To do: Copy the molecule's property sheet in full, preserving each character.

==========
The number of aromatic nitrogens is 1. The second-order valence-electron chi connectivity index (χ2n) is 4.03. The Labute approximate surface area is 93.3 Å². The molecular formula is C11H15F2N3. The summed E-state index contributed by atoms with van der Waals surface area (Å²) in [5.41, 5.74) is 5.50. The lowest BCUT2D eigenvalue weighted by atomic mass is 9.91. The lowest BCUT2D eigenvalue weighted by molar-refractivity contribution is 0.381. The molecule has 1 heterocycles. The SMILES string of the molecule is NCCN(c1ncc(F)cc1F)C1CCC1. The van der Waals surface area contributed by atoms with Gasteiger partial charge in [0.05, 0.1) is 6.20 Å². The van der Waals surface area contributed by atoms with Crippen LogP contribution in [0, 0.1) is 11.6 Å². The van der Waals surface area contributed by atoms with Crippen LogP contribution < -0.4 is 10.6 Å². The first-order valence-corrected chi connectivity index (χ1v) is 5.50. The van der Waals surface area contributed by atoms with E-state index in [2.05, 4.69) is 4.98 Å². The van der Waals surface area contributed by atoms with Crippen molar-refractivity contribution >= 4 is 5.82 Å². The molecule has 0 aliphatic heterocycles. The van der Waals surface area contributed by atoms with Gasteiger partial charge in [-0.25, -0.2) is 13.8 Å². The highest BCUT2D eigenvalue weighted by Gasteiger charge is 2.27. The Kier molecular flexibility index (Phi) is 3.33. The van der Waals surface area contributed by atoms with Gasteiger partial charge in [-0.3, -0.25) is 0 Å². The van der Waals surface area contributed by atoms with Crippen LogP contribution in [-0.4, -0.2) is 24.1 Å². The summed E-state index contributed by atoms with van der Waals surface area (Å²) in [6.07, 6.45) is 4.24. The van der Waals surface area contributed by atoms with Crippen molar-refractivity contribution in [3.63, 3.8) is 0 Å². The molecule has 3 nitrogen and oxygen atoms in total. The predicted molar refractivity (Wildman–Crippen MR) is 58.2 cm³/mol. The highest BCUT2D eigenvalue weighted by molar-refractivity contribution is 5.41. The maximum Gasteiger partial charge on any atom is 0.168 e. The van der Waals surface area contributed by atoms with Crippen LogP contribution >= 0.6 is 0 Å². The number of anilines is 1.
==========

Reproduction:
The number of aromatic nitrogens is 1. The second-order valence-electron chi connectivity index (χ2n) is 4.03. The Labute approximate surface area is 93.3 Å². The molecular formula is C11H15F2N3. The summed E-state index contributed by atoms with van der Waals surface area (Å²) in [5.41, 5.74) is 5.50. The lowest BCUT2D eigenvalue weighted by atomic mass is 9.91. The lowest BCUT2D eigenvalue weighted by molar-refractivity contribution is 0.381. The molecule has 1 heterocycles. The SMILES string of the molecule is NCCN(c1ncc(F)cc1F)C1CCC1. The van der Waals surface area contributed by atoms with Gasteiger partial charge in [0.05, 0.1) is 6.20 Å². The van der Waals surface area contributed by atoms with Crippen LogP contribution in [0, 0.1) is 11.6 Å². The van der Waals surface area contributed by atoms with Crippen LogP contribution < -0.4 is 10.6 Å². The first-order valence-corrected chi connectivity index (χ1v) is 5.50. The van der Waals surface area contributed by atoms with E-state index in [2.05, 4.69) is 4.98 Å². The van der Waals surface area contributed by atoms with Crippen molar-refractivity contribution >= 4 is 5.82 Å². The molecule has 0 aliphatic heterocycles. The van der Waals surface area contributed by atoms with Gasteiger partial charge in [-0.25, -0.2) is 13.8 Å². The highest BCUT2D eigenvalue weighted by Gasteiger charge is 2.27. The Kier molecular flexibility index (Phi) is 3.33. The van der Waals surface area contributed by atoms with Gasteiger partial charge in [-0.3, -0.25) is 0 Å². The van der Waals surface area contributed by atoms with Crippen LogP contribution in [-0.4, -0.2) is 24.1 Å². The summed E-state index contributed by atoms with van der Waals surface area (Å²) in [6.07, 6.45) is 4.24. The van der Waals surface area contributed by atoms with Crippen molar-refractivity contribution in [3.63, 3.8) is 0 Å². The molecule has 3 nitrogen and oxygen atoms in total. The predicted molar refractivity (Wildman–Crippen MR) is 58.2 cm³/mol. The highest BCUT2D eigenvalue weighted by molar-refractivity contribution is 5.41. The maximum Gasteiger partial charge on any atom is 0.168 e. The van der Waals surface area contributed by atoms with Crippen LogP contribution >= 0.6 is 0 Å². The number of anilines is 1.